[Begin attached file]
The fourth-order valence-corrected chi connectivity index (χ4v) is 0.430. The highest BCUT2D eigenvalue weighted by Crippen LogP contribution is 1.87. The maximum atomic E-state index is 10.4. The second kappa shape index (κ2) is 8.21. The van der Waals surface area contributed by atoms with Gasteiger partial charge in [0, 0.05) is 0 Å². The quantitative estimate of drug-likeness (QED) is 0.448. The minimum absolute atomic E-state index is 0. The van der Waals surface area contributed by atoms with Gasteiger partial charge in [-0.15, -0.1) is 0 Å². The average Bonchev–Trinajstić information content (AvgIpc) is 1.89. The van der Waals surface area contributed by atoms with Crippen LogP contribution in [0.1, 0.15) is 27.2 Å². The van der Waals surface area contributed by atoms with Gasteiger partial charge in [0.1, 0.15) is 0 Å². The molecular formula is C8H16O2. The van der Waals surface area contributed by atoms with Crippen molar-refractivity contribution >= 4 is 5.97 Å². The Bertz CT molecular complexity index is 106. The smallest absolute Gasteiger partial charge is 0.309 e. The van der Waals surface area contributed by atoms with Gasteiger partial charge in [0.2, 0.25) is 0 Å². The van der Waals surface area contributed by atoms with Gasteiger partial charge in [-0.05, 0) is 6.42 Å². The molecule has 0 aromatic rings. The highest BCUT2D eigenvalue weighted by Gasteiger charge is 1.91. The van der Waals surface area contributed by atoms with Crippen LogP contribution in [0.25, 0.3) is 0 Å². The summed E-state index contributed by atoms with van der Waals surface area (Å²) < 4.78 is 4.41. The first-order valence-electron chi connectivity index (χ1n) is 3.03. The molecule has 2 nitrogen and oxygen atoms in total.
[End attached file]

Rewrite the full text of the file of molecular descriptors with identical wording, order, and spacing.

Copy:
The fourth-order valence-corrected chi connectivity index (χ4v) is 0.430. The highest BCUT2D eigenvalue weighted by Crippen LogP contribution is 1.87. The maximum atomic E-state index is 10.4. The second kappa shape index (κ2) is 8.21. The van der Waals surface area contributed by atoms with Gasteiger partial charge in [0, 0.05) is 0 Å². The quantitative estimate of drug-likeness (QED) is 0.448. The minimum absolute atomic E-state index is 0. The van der Waals surface area contributed by atoms with Gasteiger partial charge in [-0.15, -0.1) is 0 Å². The average Bonchev–Trinajstić information content (AvgIpc) is 1.89. The van der Waals surface area contributed by atoms with Crippen LogP contribution in [0.1, 0.15) is 27.2 Å². The van der Waals surface area contributed by atoms with Gasteiger partial charge in [0.1, 0.15) is 0 Å². The molecular formula is C8H16O2. The van der Waals surface area contributed by atoms with Crippen molar-refractivity contribution >= 4 is 5.97 Å². The Bertz CT molecular complexity index is 106. The smallest absolute Gasteiger partial charge is 0.309 e. The van der Waals surface area contributed by atoms with Gasteiger partial charge in [0.2, 0.25) is 0 Å². The van der Waals surface area contributed by atoms with Gasteiger partial charge in [-0.05, 0) is 6.42 Å². The molecule has 0 aromatic rings. The highest BCUT2D eigenvalue weighted by Gasteiger charge is 1.91. The van der Waals surface area contributed by atoms with Crippen LogP contribution in [0.25, 0.3) is 0 Å². The summed E-state index contributed by atoms with van der Waals surface area (Å²) < 4.78 is 4.41. The first-order valence-electron chi connectivity index (χ1n) is 3.03. The molecule has 2 nitrogen and oxygen atoms in total.